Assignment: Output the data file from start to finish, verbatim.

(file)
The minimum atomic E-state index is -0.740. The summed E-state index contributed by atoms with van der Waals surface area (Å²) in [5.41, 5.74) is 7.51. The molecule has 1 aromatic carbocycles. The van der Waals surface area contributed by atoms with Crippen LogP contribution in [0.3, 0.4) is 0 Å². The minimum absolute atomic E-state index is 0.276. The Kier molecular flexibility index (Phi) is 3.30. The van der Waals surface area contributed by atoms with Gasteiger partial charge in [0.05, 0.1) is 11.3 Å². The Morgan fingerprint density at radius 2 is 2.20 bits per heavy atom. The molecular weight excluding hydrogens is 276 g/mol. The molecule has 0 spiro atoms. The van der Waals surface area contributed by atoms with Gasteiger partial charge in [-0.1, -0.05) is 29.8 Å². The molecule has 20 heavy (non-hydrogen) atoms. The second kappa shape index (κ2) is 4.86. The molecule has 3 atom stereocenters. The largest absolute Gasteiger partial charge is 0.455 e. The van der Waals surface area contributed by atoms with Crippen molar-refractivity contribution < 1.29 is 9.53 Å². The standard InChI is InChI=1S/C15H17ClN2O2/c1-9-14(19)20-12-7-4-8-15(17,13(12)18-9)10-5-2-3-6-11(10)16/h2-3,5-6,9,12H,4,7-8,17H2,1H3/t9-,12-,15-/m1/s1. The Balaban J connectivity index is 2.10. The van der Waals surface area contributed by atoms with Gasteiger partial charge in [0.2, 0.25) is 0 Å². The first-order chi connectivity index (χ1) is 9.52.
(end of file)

The minimum atomic E-state index is -0.740. The summed E-state index contributed by atoms with van der Waals surface area (Å²) in [5.41, 5.74) is 7.51. The molecule has 1 aromatic carbocycles. The van der Waals surface area contributed by atoms with Crippen LogP contribution in [0.3, 0.4) is 0 Å². The minimum absolute atomic E-state index is 0.276. The Kier molecular flexibility index (Phi) is 3.30. The van der Waals surface area contributed by atoms with Gasteiger partial charge in [0.05, 0.1) is 11.3 Å². The Morgan fingerprint density at radius 2 is 2.20 bits per heavy atom. The molecular weight excluding hydrogens is 276 g/mol. The molecule has 0 spiro atoms. The van der Waals surface area contributed by atoms with Gasteiger partial charge in [-0.1, -0.05) is 29.8 Å². The molecule has 20 heavy (non-hydrogen) atoms. The second kappa shape index (κ2) is 4.86. The molecule has 3 atom stereocenters. The largest absolute Gasteiger partial charge is 0.455 e. The van der Waals surface area contributed by atoms with Crippen molar-refractivity contribution < 1.29 is 9.53 Å². The standard InChI is InChI=1S/C15H17ClN2O2/c1-9-14(19)20-12-7-4-8-15(17,13(12)18-9)10-5-2-3-6-11(10)16/h2-3,5-6,9,12H,4,7-8,17H2,1H3/t9-,12-,15-/m1/s1. The Balaban J connectivity index is 2.10. The van der Waals surface area contributed by atoms with Gasteiger partial charge in [0.2, 0.25) is 0 Å². The first-order chi connectivity index (χ1) is 9.52.